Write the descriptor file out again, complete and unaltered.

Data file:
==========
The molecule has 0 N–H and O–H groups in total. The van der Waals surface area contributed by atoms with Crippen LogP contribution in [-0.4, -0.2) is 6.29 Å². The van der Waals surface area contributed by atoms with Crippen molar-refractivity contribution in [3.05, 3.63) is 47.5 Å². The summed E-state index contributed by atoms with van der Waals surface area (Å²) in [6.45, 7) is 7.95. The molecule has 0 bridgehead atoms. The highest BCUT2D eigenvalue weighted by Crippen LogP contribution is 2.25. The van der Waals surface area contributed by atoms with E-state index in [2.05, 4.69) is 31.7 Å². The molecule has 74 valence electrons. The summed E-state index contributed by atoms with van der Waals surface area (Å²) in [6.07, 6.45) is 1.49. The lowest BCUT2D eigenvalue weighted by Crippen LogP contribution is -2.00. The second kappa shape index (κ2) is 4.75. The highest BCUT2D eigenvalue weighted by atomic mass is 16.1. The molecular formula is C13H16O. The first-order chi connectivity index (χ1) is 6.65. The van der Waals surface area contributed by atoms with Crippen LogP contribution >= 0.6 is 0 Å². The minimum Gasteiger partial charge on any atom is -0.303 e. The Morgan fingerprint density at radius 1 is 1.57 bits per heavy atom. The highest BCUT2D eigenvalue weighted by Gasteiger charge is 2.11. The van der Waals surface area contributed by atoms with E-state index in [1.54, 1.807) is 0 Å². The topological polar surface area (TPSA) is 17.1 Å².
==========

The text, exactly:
The molecule has 0 N–H and O–H groups in total. The van der Waals surface area contributed by atoms with Crippen LogP contribution in [-0.4, -0.2) is 6.29 Å². The van der Waals surface area contributed by atoms with Crippen molar-refractivity contribution in [3.05, 3.63) is 47.5 Å². The summed E-state index contributed by atoms with van der Waals surface area (Å²) in [6.45, 7) is 7.95. The molecule has 0 bridgehead atoms. The highest BCUT2D eigenvalue weighted by Crippen LogP contribution is 2.25. The van der Waals surface area contributed by atoms with E-state index in [2.05, 4.69) is 31.7 Å². The molecule has 74 valence electrons. The summed E-state index contributed by atoms with van der Waals surface area (Å²) in [6.07, 6.45) is 1.49. The lowest BCUT2D eigenvalue weighted by Crippen LogP contribution is -2.00. The second kappa shape index (κ2) is 4.75. The highest BCUT2D eigenvalue weighted by atomic mass is 16.1. The molecular formula is C13H16O. The first-order chi connectivity index (χ1) is 6.65. The van der Waals surface area contributed by atoms with Crippen LogP contribution >= 0.6 is 0 Å². The minimum Gasteiger partial charge on any atom is -0.303 e. The Morgan fingerprint density at radius 1 is 1.57 bits per heavy atom. The highest BCUT2D eigenvalue weighted by Gasteiger charge is 2.11. The van der Waals surface area contributed by atoms with E-state index in [1.54, 1.807) is 0 Å². The topological polar surface area (TPSA) is 17.1 Å².